It really has it all — atmosphere, ambiguity, proper characters, and an absence of weary tropes. It was also made me think about the Jungian shadow, and archetypes of tramps and the wounded healer we encounter in dreams. Why not read it here now?
If you happen to know a child of 9-12 who likes reading, and want a tale set in the run up to Halloween and Guy Fawkes night… then I have a full length story (a.k.a. my kindle experiment) for them. It’s creepy, funny, magical and dystopian and is about trying to bring together a divided populace.
Grace is a heroine for a troubled age. The story was complete before I came to know about Greta Thunberg. Grace would love Greta.
The cover painting is by the splendid young artist Ellie Francesca Watson. Ellie happens to be the daughter of Carl, one of my oldest and best pals, which makes it doubly nice for both of us. Also I would like to thank Charlotte Norman who edited the manuscript and helped me recognise, and then eliminate, some bad habits in my prose style. What I learned from her was enormously useful, and I have carried these learnings into my short horror fictions.
Thanks are also due to my chum Tracey Middleton who, tired of my whining early this year, put a rocket up my derrière to get this done.
Being married to a headteacher is a wonderful boon too, and Lorraine’s patience, encouragement and knowledgeable guidance has been invaluable. Our friends in education Rosie Taylor and Dawn Daniel have given me essential feedback and the opportunity to go into schools and try it out on real life children.
Several years ago, my mum painted pictures of some of the characters, and this was extremely useful in focusing my ideas.
I decided to publish this story under a pseudonym. It has had an unexpected psychological boon. I struggle to promote myself, but I adore Skelton Yawngrave, however, who is a character in the book as well as its author, and I would do anything to help him.
So this is my kindle experiment. I’ll let you know how I get on.
As a horror and weird fiction newbie, I’m delighted to have my first story The Inheritor in Supernatural Tales, edited tirelessly by David Longhorn. My tale is set in Guernsey, and draws on my childhood experiences of living in my Grandparent’s haunted 16th century granite cottage.
The story concerns the return of an exile, a burial and a the return to a haunted house (see above). You’ll be pleased to learn it all ends horrifically. I preface The Inheritor with a quote by Victor Hugo, who lived on the island.
‘Houses resemble those who dwell in them, and can, as it were, die… These weird looking abodes are not rare in the Channel Islands; all agricultural and seafaring classes have a strong faith in the active agency of Satan.’
Victor Hugo, The Toilers of the Sea
The table of contents has some heavy hitting horror and weird fiction writers. Chuffed to be among them.
That the Sea Shall Be Calm by David Surface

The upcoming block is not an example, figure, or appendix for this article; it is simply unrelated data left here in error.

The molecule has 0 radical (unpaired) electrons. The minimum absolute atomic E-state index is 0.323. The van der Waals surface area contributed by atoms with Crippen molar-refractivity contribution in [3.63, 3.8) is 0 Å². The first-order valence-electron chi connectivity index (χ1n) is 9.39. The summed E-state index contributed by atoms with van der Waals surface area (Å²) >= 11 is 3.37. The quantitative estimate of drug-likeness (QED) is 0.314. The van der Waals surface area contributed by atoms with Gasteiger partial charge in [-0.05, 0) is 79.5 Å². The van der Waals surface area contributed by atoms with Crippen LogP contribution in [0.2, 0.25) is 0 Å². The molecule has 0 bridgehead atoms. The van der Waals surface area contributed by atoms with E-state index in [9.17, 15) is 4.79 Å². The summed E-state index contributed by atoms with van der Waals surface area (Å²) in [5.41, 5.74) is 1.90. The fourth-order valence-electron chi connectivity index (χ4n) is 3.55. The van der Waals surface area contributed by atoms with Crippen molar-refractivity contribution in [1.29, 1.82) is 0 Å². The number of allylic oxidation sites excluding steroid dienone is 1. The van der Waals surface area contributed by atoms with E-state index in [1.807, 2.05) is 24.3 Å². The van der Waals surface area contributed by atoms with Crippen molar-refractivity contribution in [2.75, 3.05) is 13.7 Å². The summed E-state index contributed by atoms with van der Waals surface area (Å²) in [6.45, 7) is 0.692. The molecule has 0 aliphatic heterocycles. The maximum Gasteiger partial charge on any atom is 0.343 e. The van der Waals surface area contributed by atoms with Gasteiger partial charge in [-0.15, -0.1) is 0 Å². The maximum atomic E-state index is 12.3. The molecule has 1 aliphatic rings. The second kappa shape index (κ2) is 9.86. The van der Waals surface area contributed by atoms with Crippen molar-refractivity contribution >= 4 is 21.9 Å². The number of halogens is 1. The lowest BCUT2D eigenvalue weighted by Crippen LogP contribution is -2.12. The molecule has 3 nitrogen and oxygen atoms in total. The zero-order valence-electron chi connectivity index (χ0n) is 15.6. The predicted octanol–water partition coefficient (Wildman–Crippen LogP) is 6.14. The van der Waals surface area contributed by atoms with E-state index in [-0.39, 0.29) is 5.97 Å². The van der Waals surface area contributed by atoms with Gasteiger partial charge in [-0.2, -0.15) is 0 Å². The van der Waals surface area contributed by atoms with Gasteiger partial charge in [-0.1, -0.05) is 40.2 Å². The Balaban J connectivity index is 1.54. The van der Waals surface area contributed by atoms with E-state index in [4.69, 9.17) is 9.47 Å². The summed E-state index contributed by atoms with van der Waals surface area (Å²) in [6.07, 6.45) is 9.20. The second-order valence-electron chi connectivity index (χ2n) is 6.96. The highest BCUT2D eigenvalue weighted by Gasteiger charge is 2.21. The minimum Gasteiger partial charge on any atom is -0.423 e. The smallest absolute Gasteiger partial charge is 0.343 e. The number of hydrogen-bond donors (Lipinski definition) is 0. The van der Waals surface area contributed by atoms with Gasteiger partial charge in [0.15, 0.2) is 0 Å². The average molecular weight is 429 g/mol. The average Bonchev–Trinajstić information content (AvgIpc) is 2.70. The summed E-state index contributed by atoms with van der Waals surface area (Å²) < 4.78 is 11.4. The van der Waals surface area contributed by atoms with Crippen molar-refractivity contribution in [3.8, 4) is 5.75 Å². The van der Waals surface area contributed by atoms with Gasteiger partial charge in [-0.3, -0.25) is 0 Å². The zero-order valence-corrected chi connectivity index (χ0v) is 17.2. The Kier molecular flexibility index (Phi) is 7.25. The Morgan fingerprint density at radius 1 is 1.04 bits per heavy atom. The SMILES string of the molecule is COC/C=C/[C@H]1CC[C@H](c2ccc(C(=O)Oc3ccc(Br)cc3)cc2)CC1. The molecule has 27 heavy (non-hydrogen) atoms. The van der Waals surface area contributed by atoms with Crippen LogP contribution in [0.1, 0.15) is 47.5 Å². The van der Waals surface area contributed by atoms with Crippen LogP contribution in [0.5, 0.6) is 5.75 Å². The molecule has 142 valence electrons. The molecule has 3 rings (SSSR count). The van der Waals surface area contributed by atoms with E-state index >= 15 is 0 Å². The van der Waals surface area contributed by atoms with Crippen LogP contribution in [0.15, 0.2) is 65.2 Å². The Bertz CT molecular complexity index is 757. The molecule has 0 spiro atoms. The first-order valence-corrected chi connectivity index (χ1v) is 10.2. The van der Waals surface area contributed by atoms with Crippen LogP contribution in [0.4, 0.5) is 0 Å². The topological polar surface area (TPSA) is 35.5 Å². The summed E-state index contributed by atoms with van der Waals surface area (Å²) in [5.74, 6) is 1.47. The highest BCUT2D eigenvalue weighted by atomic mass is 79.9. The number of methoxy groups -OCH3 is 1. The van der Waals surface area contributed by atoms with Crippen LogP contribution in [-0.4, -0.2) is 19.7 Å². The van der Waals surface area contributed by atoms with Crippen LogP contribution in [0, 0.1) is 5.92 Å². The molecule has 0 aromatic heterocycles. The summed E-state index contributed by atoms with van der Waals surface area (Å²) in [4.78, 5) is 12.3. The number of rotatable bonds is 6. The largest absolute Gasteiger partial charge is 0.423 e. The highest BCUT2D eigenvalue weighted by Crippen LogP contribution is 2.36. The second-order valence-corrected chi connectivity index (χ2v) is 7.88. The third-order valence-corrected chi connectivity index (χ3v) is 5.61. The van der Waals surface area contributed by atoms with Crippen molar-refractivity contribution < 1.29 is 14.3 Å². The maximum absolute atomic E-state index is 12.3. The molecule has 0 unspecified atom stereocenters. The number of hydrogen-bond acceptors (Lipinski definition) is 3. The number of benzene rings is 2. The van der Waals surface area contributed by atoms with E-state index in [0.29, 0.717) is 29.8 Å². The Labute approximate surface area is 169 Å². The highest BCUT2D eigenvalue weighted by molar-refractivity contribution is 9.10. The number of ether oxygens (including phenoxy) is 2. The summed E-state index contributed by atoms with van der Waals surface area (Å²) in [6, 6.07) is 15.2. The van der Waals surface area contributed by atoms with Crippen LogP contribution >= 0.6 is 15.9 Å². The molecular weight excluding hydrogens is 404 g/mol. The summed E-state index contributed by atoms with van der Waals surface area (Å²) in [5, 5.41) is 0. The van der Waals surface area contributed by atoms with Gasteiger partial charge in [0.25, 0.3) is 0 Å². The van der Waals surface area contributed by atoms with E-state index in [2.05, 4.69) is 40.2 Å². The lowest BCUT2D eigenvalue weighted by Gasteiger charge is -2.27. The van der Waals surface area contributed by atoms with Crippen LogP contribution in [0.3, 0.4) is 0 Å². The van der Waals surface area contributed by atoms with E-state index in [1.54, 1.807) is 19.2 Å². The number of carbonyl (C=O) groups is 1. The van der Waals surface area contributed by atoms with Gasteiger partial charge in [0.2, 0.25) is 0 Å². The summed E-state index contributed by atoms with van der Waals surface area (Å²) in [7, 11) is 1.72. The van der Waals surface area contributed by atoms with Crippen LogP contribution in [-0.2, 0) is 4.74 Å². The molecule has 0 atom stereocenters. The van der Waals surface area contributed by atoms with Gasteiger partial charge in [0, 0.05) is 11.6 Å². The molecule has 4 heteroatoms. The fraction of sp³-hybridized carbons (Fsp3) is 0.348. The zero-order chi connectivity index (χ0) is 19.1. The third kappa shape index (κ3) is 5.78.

Pertrichor by Sam Dawson
Old Habits by Stephen Cashmore
The Sea Man by James Machin
Sorrow is the Mother of the World by Jeremy Schiliewe
Modulating beautifully through passages of horror, humour and the supernatural Matthew G. Rees collection Keyhole is a hugely enjoyable collection of short stories. They juxtapose a grainy matter-of-factness that moves the narrative briskly along, with tantalising glimpses of a deep and timeless magic that seems rooted in Wales.
Some are of these dark stories I found hilarious (a tough thing to pull off) such as The Cheese, which features the appalling cheese correspondent of the Llanymaen Evening Mail who inflicts the ultimate cheese nightmare on an unsuccessful author. While in The Griffin, the familiar feeling that you have lost the pub you are looking for, becomes a grimly amusing meditation of the slipperiness of time and space.
There is an unsentimental bleakness in these stories too, which are populated by haunted, isolated characters. Where there is horror it is often inflected with magic and ambiguity. In Sand Dancer an old man with a metal detector finds a fully crewed WW2 U-boat buried under the sand, he frees them and sets off with them, with disastrous consequences. While in I’ve got you, a family made from shells emerge from the sea to menace the mother and son who find them. They call the shell man, Percy Shelley. ‘Mr Shelley went after him, the whites of his rotating razor fingers glinting in the dark.’
Wales is everywhere in these stories, from the wet slate of misty hillsides to the bait diggers on the coast. This genius loci gives these stories heart and cohesion, and a concreteness that balances the dreamlike passages.
Keyhole the eponymous opening story is magnificent. Flecks of of dark fairy tale mix with a middle aged man’s crisis as he returns to his childhood home. We are introduced to a child, Brontë Vaughan, who ‘had a condition that meant she had to be kept from the light,’ confined in a house called The Fosse. Her mother, presents her with a kingfisher.